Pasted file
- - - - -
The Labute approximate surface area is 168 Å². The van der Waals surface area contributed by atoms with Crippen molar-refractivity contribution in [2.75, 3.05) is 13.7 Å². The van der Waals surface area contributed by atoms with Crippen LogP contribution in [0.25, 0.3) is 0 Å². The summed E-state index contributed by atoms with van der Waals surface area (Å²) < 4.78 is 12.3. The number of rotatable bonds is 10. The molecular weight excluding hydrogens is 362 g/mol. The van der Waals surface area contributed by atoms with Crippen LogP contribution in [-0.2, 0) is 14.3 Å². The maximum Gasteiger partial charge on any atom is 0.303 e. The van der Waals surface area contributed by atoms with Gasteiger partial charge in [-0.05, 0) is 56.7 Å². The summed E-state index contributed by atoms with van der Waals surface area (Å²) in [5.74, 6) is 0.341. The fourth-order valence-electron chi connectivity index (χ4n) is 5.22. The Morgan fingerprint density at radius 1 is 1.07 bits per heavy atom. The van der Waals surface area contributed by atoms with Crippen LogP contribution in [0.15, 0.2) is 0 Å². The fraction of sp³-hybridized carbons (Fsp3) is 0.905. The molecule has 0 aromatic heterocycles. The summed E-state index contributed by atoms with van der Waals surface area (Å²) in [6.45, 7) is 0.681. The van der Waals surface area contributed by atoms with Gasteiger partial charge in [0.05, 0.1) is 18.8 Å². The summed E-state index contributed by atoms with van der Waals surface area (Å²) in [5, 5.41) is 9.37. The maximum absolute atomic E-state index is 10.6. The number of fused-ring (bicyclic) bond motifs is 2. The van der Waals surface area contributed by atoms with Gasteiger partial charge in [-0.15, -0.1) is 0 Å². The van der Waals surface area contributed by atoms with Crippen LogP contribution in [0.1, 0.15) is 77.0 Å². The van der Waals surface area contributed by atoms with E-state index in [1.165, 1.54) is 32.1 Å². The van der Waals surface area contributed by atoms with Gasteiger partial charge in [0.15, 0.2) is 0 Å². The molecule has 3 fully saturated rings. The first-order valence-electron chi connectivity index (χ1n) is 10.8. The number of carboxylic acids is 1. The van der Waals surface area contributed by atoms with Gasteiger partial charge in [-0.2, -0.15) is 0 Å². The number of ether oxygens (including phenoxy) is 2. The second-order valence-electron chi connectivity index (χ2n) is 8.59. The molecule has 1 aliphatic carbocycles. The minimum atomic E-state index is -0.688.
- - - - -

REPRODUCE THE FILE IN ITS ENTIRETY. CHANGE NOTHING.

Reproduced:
The Labute approximate surface area is 168 Å². The van der Waals surface area contributed by atoms with Crippen molar-refractivity contribution in [2.75, 3.05) is 13.7 Å². The van der Waals surface area contributed by atoms with Crippen LogP contribution in [0.25, 0.3) is 0 Å². The summed E-state index contributed by atoms with van der Waals surface area (Å²) < 4.78 is 12.3. The number of rotatable bonds is 10. The molecular weight excluding hydrogens is 362 g/mol. The van der Waals surface area contributed by atoms with Crippen LogP contribution in [-0.2, 0) is 14.3 Å². The maximum Gasteiger partial charge on any atom is 0.303 e. The van der Waals surface area contributed by atoms with Gasteiger partial charge in [-0.05, 0) is 56.7 Å². The summed E-state index contributed by atoms with van der Waals surface area (Å²) in [5.74, 6) is 0.341. The fourth-order valence-electron chi connectivity index (χ4n) is 5.22. The Morgan fingerprint density at radius 1 is 1.07 bits per heavy atom. The van der Waals surface area contributed by atoms with Crippen LogP contribution in [0.15, 0.2) is 0 Å². The fraction of sp³-hybridized carbons (Fsp3) is 0.905. The molecule has 0 aromatic heterocycles. The summed E-state index contributed by atoms with van der Waals surface area (Å²) in [6.45, 7) is 0.681. The van der Waals surface area contributed by atoms with Gasteiger partial charge in [0.05, 0.1) is 18.8 Å². The summed E-state index contributed by atoms with van der Waals surface area (Å²) in [5, 5.41) is 9.37. The maximum absolute atomic E-state index is 10.6. The number of fused-ring (bicyclic) bond motifs is 2. The van der Waals surface area contributed by atoms with Gasteiger partial charge in [-0.15, -0.1) is 0 Å². The van der Waals surface area contributed by atoms with Crippen LogP contribution in [0.1, 0.15) is 77.0 Å². The van der Waals surface area contributed by atoms with E-state index in [1.165, 1.54) is 32.1 Å². The van der Waals surface area contributed by atoms with Gasteiger partial charge in [0.15, 0.2) is 0 Å². The molecule has 3 fully saturated rings. The first-order valence-electron chi connectivity index (χ1n) is 10.8. The number of carboxylic acids is 1. The van der Waals surface area contributed by atoms with Gasteiger partial charge in [-0.2, -0.15) is 0 Å². The number of ether oxygens (including phenoxy) is 2. The second-order valence-electron chi connectivity index (χ2n) is 8.59. The molecule has 1 aliphatic carbocycles. The minimum atomic E-state index is -0.688.